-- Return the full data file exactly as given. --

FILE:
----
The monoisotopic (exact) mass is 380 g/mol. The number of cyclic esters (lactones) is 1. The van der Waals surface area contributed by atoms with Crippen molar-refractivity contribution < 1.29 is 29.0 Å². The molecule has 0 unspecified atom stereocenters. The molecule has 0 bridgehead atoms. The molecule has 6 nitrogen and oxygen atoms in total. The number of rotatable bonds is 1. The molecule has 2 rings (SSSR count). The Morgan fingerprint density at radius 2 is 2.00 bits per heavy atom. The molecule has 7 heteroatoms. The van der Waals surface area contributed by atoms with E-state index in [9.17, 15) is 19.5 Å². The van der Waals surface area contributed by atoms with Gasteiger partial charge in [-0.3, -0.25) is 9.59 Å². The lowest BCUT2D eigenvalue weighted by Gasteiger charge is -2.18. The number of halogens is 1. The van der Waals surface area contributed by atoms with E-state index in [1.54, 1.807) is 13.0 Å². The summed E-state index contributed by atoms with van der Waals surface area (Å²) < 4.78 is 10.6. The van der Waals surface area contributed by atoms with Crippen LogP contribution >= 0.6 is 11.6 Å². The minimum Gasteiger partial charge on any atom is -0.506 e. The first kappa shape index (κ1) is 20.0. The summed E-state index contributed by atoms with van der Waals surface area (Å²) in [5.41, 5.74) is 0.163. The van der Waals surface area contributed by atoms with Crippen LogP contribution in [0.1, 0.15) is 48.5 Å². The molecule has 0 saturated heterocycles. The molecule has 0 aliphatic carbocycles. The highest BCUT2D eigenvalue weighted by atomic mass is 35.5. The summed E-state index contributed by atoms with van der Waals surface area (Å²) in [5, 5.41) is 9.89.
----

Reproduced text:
The monoisotopic (exact) mass is 380 g/mol. The number of cyclic esters (lactones) is 1. The van der Waals surface area contributed by atoms with Crippen molar-refractivity contribution < 1.29 is 29.0 Å². The molecule has 0 unspecified atom stereocenters. The molecule has 0 bridgehead atoms. The molecule has 6 nitrogen and oxygen atoms in total. The number of rotatable bonds is 1. The molecule has 2 rings (SSSR count). The Morgan fingerprint density at radius 2 is 2.00 bits per heavy atom. The molecule has 7 heteroatoms. The van der Waals surface area contributed by atoms with E-state index in [9.17, 15) is 19.5 Å². The van der Waals surface area contributed by atoms with Gasteiger partial charge in [-0.3, -0.25) is 9.59 Å². The lowest BCUT2D eigenvalue weighted by Gasteiger charge is -2.18. The number of halogens is 1. The van der Waals surface area contributed by atoms with E-state index in [1.54, 1.807) is 13.0 Å². The summed E-state index contributed by atoms with van der Waals surface area (Å²) < 4.78 is 10.6. The van der Waals surface area contributed by atoms with Crippen LogP contribution >= 0.6 is 11.6 Å². The minimum Gasteiger partial charge on any atom is -0.506 e. The first kappa shape index (κ1) is 20.0. The summed E-state index contributed by atoms with van der Waals surface area (Å²) in [5.41, 5.74) is 0.163. The van der Waals surface area contributed by atoms with Crippen LogP contribution in [0.1, 0.15) is 48.5 Å². The molecule has 0 saturated heterocycles. The molecule has 0 aliphatic carbocycles. The highest BCUT2D eigenvalue weighted by atomic mass is 35.5. The summed E-state index contributed by atoms with van der Waals surface area (Å²) in [5, 5.41) is 9.89.